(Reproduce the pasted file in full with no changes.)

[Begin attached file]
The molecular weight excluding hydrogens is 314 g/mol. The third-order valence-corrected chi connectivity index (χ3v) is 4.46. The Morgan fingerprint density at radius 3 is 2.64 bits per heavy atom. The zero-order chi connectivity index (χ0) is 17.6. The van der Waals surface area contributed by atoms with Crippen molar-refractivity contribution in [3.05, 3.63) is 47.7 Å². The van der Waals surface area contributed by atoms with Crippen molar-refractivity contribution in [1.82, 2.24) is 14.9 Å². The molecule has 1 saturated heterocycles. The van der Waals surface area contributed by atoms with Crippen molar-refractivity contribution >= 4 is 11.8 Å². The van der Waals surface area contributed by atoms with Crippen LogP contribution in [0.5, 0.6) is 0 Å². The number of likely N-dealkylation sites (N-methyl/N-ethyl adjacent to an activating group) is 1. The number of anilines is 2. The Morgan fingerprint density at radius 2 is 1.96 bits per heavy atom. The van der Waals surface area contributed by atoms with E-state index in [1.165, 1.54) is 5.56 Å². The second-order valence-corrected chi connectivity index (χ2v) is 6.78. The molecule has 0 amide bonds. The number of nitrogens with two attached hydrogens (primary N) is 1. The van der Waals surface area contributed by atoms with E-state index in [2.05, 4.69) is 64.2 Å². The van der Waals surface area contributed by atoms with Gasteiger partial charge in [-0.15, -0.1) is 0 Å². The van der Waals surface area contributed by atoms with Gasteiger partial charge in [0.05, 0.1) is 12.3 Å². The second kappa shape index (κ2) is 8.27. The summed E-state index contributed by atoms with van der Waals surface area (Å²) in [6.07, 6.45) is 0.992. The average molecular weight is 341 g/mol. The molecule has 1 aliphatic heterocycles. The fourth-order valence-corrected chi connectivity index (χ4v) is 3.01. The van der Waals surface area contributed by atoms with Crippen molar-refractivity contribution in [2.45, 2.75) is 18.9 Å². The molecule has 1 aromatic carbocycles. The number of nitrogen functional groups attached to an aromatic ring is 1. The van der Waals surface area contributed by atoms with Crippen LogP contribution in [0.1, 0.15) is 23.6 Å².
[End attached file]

The molecular weight excluding hydrogens is 314 g/mol. The third-order valence-corrected chi connectivity index (χ3v) is 4.46. The Morgan fingerprint density at radius 3 is 2.64 bits per heavy atom. The zero-order chi connectivity index (χ0) is 17.6. The van der Waals surface area contributed by atoms with Crippen molar-refractivity contribution in [3.05, 3.63) is 47.7 Å². The van der Waals surface area contributed by atoms with Crippen molar-refractivity contribution in [1.82, 2.24) is 14.9 Å². The molecule has 1 saturated heterocycles. The van der Waals surface area contributed by atoms with Crippen molar-refractivity contribution >= 4 is 11.8 Å². The van der Waals surface area contributed by atoms with Crippen LogP contribution in [0.5, 0.6) is 0 Å². The number of likely N-dealkylation sites (N-methyl/N-ethyl adjacent to an activating group) is 1. The number of anilines is 2. The Morgan fingerprint density at radius 2 is 1.96 bits per heavy atom. The van der Waals surface area contributed by atoms with E-state index in [1.165, 1.54) is 5.56 Å². The second-order valence-corrected chi connectivity index (χ2v) is 6.78. The molecule has 0 amide bonds. The number of nitrogens with two attached hydrogens (primary N) is 1. The van der Waals surface area contributed by atoms with E-state index in [2.05, 4.69) is 64.2 Å². The van der Waals surface area contributed by atoms with Gasteiger partial charge in [-0.15, -0.1) is 0 Å². The van der Waals surface area contributed by atoms with Gasteiger partial charge in [0.05, 0.1) is 12.3 Å². The second kappa shape index (κ2) is 8.27. The summed E-state index contributed by atoms with van der Waals surface area (Å²) in [6.07, 6.45) is 0.992. The average molecular weight is 341 g/mol. The molecule has 1 aliphatic heterocycles. The fourth-order valence-corrected chi connectivity index (χ4v) is 3.01. The van der Waals surface area contributed by atoms with Crippen molar-refractivity contribution in [2.45, 2.75) is 18.9 Å². The molecule has 1 aromatic carbocycles. The number of nitrogen functional groups attached to an aromatic ring is 1. The van der Waals surface area contributed by atoms with Crippen LogP contribution in [0.1, 0.15) is 23.6 Å².